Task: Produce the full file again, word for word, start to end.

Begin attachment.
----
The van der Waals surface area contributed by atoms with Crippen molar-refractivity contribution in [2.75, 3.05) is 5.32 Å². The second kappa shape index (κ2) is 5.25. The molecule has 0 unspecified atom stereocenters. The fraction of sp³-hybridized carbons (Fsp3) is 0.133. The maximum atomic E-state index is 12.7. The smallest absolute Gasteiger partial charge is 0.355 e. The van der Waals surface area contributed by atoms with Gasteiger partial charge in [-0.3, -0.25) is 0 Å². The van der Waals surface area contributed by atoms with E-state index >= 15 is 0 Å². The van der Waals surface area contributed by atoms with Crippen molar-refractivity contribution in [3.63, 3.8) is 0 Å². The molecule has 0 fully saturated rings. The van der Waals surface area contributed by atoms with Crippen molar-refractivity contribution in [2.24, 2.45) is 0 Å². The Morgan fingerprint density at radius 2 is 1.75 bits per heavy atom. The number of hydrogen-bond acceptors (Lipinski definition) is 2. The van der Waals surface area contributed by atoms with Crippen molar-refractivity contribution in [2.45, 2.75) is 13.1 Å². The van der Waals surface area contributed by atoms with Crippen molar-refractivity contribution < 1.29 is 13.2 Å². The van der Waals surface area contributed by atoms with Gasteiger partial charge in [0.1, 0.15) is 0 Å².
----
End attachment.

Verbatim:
The van der Waals surface area contributed by atoms with Crippen molar-refractivity contribution in [2.75, 3.05) is 5.32 Å². The second kappa shape index (κ2) is 5.25. The molecule has 0 unspecified atom stereocenters. The fraction of sp³-hybridized carbons (Fsp3) is 0.133. The maximum atomic E-state index is 12.7. The smallest absolute Gasteiger partial charge is 0.355 e. The van der Waals surface area contributed by atoms with Gasteiger partial charge in [-0.3, -0.25) is 0 Å². The van der Waals surface area contributed by atoms with E-state index >= 15 is 0 Å². The van der Waals surface area contributed by atoms with Crippen molar-refractivity contribution in [3.63, 3.8) is 0 Å². The molecule has 0 fully saturated rings. The van der Waals surface area contributed by atoms with Crippen molar-refractivity contribution in [2.24, 2.45) is 0 Å². The Morgan fingerprint density at radius 2 is 1.75 bits per heavy atom. The number of hydrogen-bond acceptors (Lipinski definition) is 2. The van der Waals surface area contributed by atoms with Crippen molar-refractivity contribution in [2.45, 2.75) is 13.1 Å². The van der Waals surface area contributed by atoms with Crippen molar-refractivity contribution < 1.29 is 13.2 Å². The van der Waals surface area contributed by atoms with Gasteiger partial charge in [0.1, 0.15) is 0 Å².